Weddings - Saving up for the Big Day
Preparing Financially for the Big Day
Anyone that has been married, and had a wedding where you invited friends and family, knows just how surprisingly expensive it can be to pull off. Some guys save up a long time just for the engagement ring. That is just the beginning of large sums of money going out to make that wedding day just perfect.
Without sounding too cliche, I want to say that saving up for one's wedding really isn't that different from saving up for anything else in life. There are differences however. For one, this is a short term goal for many people. Often they have been living life, dealing with owning a car, and/or dealing with college tuition. Or they are much farther along in life, and other things have been in their sites. Regardless, it usually a short term savings goal for those that are looking to saving for a wedding. I mean that it isn't something that parents have been putting money away for like college, etc. Therefore, you find "the one", that very special person in life, and fall in love. Next thing you know, you are needing to save up for the wedding day. Many people don't put the wedding date too far out into the future. For me, it was about a year or so. This is why I call it a short term savings goal.
That said, you can start saving up anytime for your wedding. You need not wait until you find the person you are going to marry before you begin to save.
Save like you would for anything else in life
Save for your wedding day, like you would anything else in life, only maybe a bit "faster" if that is possible. In short, have income coming in, spend much less than that, and save the rest. That is the "super easy version" of what I am trying to communicate, but it is time tested and true.
Ideally, you want to start thinking of every possible thing you could possibly want at your wedding, and the costs of making it all happen. You are going for a goal, a number of dollars no matter how big it seems at the time. You need to have your goal in mind at all times, and preferably down on paper. Invariably, you end up needing more money because the sheer cost of things is mind boggling. Do your research in advance. Consider ways of saving, like rather than hiring musicians and people to sing, is there someone in the family that would be honored to do it for free? It isn't about being cheap, but being a part of making it able to happen at all. Trust me, anywhere you can ways to cut costs, will be beneficial to you.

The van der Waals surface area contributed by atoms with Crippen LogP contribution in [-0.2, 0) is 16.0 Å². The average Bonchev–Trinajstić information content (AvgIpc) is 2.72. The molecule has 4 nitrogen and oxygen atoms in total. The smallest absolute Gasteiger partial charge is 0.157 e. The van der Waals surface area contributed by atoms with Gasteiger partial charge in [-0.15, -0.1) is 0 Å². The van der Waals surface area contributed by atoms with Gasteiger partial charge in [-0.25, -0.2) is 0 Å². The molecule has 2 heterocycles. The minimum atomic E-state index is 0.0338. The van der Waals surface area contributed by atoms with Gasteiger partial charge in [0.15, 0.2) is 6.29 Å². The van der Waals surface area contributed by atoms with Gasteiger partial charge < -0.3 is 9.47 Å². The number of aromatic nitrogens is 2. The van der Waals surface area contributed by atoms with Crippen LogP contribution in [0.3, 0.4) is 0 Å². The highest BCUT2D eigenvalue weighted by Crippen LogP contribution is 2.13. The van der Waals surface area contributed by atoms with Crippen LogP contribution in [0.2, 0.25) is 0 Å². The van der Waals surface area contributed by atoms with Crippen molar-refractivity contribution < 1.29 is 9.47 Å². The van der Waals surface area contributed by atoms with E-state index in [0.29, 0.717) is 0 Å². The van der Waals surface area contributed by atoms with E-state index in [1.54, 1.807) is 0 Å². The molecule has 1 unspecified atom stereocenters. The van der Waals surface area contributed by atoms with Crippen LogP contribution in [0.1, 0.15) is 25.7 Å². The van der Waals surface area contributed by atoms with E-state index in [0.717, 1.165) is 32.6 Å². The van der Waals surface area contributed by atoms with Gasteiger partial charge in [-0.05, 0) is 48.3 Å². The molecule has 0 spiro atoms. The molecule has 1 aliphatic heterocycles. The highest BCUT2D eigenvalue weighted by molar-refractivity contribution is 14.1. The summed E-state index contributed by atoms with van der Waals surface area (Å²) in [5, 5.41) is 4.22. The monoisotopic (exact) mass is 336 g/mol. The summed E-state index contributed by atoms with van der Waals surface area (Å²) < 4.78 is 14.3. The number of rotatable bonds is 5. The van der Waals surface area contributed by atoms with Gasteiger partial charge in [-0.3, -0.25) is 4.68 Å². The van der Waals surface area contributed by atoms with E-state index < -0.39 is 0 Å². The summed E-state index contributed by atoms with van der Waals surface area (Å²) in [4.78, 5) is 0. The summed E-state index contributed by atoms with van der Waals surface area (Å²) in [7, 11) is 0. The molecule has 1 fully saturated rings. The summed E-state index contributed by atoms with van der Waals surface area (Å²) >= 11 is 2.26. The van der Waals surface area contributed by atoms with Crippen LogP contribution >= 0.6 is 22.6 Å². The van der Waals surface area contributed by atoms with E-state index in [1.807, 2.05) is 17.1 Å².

To this day, I have very fond memories and we still talk about how my aunt played her flute with the pianist at our wedding. She was so happy to do this for us, and wouldn't hear of taking money. On the other hand, when my wedding gown needed to be fitted a bit better, there was no one in the family or close friends qualified. So I had money going toward a seamstress, and other things like flowers, etc. You get the idea. Cut costs however you can, but keep in mind what you would rather "lose." Consider that part carefully.
For instance, we could not afford a full sit down dinner for all the guests we wanted to invite. I was so disappointed that the chef we were using told us how much it would cost. Many people at this point will keep the meal, but cut down on wedding guests to invite. Now you are having to not invite people you wanted to invite to have more or better food. We kept the people, and did amazing finger foods of all kinds, it was very nice! There were beautiful fountains, and cakes, and all kinds of truly beautiful foods. This was how we cut cost without feeling like we were cutting anything out.
Short Term Goals
Since most often saving for a wedding falls in the "short term goals" category, that is my focus here. A goal you hope to achieve in say, the next year, as I stated before. On paper, put down your costs, and if you are doing a price range, and then calculating things, assume it will be the most expensive end of your range, so you are not short. Make a list. Put numbers next to the items in terms of their order of priority to you. This helps to "un-muddy" the waters when you are trying to reevaluate later if necessary.
After making a list, then prioritizing with numbers, put down dates by which you hope to accomplish each thing. A wedding guide at this point can be very helpful to know when you want or need to have certain things done by. The last thing next to each item in the list, is the amount of money needed to make it happen. So you have your list, then the priority, then the date, then the amount of money.
This is just one way to try and organize your goals for saving for your wedding, but it works. You can get totals,and readjust as needed. Keep track on a separate sheet expenses going out, and income coming in. I might even start a separate account if I had to do it over again. My last thought in regards to encouraging you to plan ahead and much earlier than you think you will need.. Make sure you try to enjoy the process of planning your wedding and getting married. Staying on top of your finances can help make this very special time in your life more fun, memorable and wonderful.
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